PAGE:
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Organization for Teens Learning Remotely

With many middle and high school students still attending school remotely, now might be the time to brush up on (or finally create) online school organization for your teens.

Start the Night Before

Just as you would for in-person school, go over everything the night before. Put the school materials where they need to be for the next morning. My daughters set up their work spaces in the evenings. During the day, items are pushed to the side, books travel throughout the house, and empty cups litter the area. This weekend, that workspace collected a half-finished puzzle, a paper plate with food remains, and an assortment of junk scattered about. That’s not a productive work environment. Each school night, it’s cleaned off and prepared for the next day. ​

Pack a lunch. While this sounds odd because they’re at home, it’s a time saver for you and the kids. When my daughters have to pack a lunch at night, it takes them about 2 minutes. When we don’t plan ahead, right around lunchtime they take an indefinite learning break and turn the kitchen into a culinary school. I receive 23 texts in the span of 3 minutes. They all start with, “Where’s the…. or Do we have….” Their cordon blue efforts take at least 45 minutes and leave the kitchen in shambles. ​

The night before, go over what time they will be getting up. That effects bedtime, as well, since they need to get the right amount of sleep. Who will wake them up? What will they wear? Is it an A or B day? What’s the breakfast plan? Plan ahead for a smoother morning start. ​

Use a Calendar

Use whatever calendar works best for your child, but show them how to actually use that calendar. A friend’s teen dutifully wrote each assignment in her calendar, but missed several due dates. Her mother then realized that the child was writing the assignment down on the day it was assigned, rather than the day it was due. Our years of experience trick us into thinking that some things are common sense, but that’s not always the case. Her mother told her the importance of keeping an assignment calendar, and she did. Never being in this position, however, she simply didn’t know where to write the assignments. ​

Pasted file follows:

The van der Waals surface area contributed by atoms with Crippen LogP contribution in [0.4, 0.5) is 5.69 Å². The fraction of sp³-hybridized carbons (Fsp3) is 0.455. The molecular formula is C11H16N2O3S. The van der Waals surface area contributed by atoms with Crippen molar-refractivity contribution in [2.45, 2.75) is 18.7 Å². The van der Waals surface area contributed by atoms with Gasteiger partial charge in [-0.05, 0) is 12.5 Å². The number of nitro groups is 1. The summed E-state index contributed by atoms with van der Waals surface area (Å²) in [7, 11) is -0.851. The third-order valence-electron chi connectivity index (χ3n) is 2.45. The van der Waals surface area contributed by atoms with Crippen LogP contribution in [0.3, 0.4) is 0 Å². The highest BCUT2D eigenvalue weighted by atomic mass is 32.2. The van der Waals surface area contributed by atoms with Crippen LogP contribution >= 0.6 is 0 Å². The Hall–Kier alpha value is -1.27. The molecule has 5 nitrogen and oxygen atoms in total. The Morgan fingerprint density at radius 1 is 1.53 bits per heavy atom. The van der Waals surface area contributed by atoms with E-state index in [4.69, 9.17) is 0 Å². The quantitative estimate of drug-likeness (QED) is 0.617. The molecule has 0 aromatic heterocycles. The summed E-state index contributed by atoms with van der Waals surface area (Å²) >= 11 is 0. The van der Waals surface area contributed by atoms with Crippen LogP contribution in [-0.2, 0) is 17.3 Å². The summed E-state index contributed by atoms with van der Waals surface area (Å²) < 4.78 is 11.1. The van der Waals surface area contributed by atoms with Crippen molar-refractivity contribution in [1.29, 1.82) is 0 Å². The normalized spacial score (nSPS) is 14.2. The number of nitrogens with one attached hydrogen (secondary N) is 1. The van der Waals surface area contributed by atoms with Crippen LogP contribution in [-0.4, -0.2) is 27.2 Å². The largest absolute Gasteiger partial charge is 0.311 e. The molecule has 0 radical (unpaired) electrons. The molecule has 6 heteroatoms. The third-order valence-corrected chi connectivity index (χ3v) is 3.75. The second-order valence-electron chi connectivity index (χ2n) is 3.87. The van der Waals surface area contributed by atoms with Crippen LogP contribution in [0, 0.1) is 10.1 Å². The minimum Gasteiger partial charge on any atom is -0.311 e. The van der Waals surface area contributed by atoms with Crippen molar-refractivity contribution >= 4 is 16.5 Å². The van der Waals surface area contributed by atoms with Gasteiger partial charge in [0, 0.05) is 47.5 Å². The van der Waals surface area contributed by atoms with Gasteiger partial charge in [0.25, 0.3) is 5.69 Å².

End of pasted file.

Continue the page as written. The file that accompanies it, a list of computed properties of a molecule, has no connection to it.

Use what works for your home and your child. If it’s not working, change it. You may see the most amazing organizational systems on Pinterest, but if it doesn’t work for your child, it’s useless. It doesn’t need to be pretty or time-consuming. It needs to be functional. ​

Encourage Online Best-Practices

Since I have an online job, I know how to check email, read and respond appropriately, and place each email in a folder. My teens know none of this. They can run circles around me with newer technology, but email has not been a part of their lives. Until now. They need to be taught that it’s important to check email, read through the messages, and respond appropriately. Being a student is a profession, so an email to a teacher is a professional communication. Professional emails do not use texting shorthand or slang. Explain how to address a teacher and the importance of including their class period, as a secondary teacher may have hundreds of students. ​

​Make a folder for each class, subject, or teacher, and show your child how to move messages to the correct folders. Do the same thing for their assignments. Create folders on the desktop and show them how to save or move files directly to those folders. ​

​While your teenager’s online learning may soon come to an end, these organization methods will transfer well to college and the workplace. It’s not too soon to be rehearsing best practice techniques.

University of Arizona Global Campus/Bachelor of Arts in Early Childhood Education

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